04 December 2006

University of Minnesota Extension Digital Archives Project

Many land-grant universities are struggling with the potential loss of online-only Experiment Station and Extension publications, as there is no longer an established process by which electronic materials are transmitted to an archiving library.

Linda Eells, Head of the Entomology, Fisheries and Wildlife Library at University of Minnesota recently investigated issues surrounding the integration of these publications into local, regional, and national archival repositories. In the coming months, she hopes to complte a two-part report that will include both a vision, mission and process for the archiving of these documents but also recommendations for bridging Extension collections through the creation of a national/international digital agricultural library (For more information on this, see this presentation by Peter Young on the National Digital Library for Agriculture).

Some of the issues Linda identifies are
  • Stakeholder Buy-in: When identifying partners for collaboration, identify those with a strong existing relationship between extension and libraries staff, and with 100% support from the administrative levels of both;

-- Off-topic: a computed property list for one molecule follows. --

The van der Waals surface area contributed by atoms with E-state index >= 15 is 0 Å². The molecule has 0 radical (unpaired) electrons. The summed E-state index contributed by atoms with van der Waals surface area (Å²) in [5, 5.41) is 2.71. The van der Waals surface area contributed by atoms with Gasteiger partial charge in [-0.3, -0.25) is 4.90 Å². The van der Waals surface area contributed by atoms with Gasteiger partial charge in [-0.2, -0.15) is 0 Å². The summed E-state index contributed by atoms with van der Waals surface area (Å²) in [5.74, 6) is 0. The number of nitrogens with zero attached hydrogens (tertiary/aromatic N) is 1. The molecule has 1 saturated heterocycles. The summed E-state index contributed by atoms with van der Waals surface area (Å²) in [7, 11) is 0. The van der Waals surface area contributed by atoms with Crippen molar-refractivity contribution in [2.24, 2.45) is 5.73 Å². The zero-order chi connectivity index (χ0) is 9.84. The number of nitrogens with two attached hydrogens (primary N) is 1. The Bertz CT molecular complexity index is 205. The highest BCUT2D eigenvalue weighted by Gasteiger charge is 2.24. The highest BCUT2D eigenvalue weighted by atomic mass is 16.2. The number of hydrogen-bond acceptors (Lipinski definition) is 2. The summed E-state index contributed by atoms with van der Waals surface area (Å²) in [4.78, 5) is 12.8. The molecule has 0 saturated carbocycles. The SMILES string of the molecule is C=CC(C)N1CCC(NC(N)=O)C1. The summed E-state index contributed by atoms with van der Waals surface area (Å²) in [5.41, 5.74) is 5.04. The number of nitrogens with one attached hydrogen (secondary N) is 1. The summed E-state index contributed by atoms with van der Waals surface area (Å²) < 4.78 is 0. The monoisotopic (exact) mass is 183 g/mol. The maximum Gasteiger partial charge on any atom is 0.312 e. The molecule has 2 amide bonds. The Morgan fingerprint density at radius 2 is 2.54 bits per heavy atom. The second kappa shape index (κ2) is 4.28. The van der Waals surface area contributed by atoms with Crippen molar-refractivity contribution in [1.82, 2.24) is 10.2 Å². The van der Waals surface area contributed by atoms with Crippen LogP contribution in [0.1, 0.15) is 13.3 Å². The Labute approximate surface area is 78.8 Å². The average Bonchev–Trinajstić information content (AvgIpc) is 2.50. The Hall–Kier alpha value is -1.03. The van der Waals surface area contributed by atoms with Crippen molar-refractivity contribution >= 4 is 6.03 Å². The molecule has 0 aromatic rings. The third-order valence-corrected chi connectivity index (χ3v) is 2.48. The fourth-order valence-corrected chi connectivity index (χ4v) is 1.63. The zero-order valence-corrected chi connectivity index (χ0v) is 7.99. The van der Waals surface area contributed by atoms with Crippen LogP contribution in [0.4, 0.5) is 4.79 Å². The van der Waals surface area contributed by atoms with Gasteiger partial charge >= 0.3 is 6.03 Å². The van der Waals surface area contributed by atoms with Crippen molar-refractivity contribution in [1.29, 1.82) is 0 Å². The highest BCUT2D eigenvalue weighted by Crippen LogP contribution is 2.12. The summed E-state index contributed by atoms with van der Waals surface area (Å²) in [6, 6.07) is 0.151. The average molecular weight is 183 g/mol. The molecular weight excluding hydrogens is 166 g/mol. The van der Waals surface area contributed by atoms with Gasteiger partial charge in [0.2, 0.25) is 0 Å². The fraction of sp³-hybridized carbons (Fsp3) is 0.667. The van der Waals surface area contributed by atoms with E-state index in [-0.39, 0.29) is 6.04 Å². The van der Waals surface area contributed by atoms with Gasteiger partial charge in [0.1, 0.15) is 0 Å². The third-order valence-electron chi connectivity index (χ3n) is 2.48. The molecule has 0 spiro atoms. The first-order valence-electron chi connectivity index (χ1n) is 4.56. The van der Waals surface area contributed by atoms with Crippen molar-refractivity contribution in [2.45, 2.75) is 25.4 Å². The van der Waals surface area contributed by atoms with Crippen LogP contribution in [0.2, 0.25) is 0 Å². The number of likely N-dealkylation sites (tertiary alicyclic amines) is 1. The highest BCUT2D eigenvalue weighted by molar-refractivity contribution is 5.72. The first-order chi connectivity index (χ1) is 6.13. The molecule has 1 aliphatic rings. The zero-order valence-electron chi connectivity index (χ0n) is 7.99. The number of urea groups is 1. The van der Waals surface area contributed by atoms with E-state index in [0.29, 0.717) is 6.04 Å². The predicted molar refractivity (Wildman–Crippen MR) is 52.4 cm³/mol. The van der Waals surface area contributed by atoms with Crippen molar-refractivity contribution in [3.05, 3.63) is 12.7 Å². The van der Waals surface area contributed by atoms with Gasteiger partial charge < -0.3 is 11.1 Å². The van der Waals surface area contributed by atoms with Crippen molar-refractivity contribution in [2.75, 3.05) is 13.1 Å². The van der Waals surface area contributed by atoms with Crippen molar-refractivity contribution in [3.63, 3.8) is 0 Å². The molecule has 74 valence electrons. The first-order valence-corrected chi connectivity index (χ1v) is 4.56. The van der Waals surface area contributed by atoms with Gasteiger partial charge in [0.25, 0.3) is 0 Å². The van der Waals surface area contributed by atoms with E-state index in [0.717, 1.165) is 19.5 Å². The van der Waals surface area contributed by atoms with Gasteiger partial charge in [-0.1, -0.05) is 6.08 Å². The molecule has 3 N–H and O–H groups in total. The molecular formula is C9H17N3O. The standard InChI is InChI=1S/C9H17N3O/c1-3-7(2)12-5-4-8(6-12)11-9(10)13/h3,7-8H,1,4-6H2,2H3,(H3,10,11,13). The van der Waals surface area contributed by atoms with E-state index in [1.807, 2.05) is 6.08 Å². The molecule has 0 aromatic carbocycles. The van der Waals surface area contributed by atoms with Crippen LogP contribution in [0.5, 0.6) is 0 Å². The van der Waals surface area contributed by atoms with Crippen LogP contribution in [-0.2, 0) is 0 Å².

• Stakeholder identification: Clearly delineate the roles, responsibility, and value of all contributors, content owners, and possible participants;
  • Content identification: A detailed inventory of extension resources, full-text and bibliographic, is needed, including specific series titles, years covered, format, and current and/or archival location. This will require coordination at the national level, and the participation of both extension and library staff at each institution;
  • Users: Identification and characterization of the end-users and their search patterns will result in the provision of resources and services tailored to meet their needs;
  • Interoperability: is of paramount importance, among repositories within a region, with national initiatives such as the Digital Agricultural Library, AgNIC, eXtension, and with international initiatives;
  • Taxonomies: Different stakeholders will want to use different taxonomies, from tagging by the end-user, to category assignation by extension staff, to the addition of access (e.g. NAL terms) and preservation metadata by libraries. It is important to select a metadata schema that accommodates metadata enhancement at various points in the process and minimizes duplicate entry of data;
  • Flexibility: Different silos use different schema, and have different peer review or access requirements, etc. Local content providers and managers will only engage and contribute to a regional or national repository if they can retain control over processes that were developed to best meet local needs. Design a repository that adheres to national or international metadata standards yet is flexible enough to accommodate these local idiosyncrasies.

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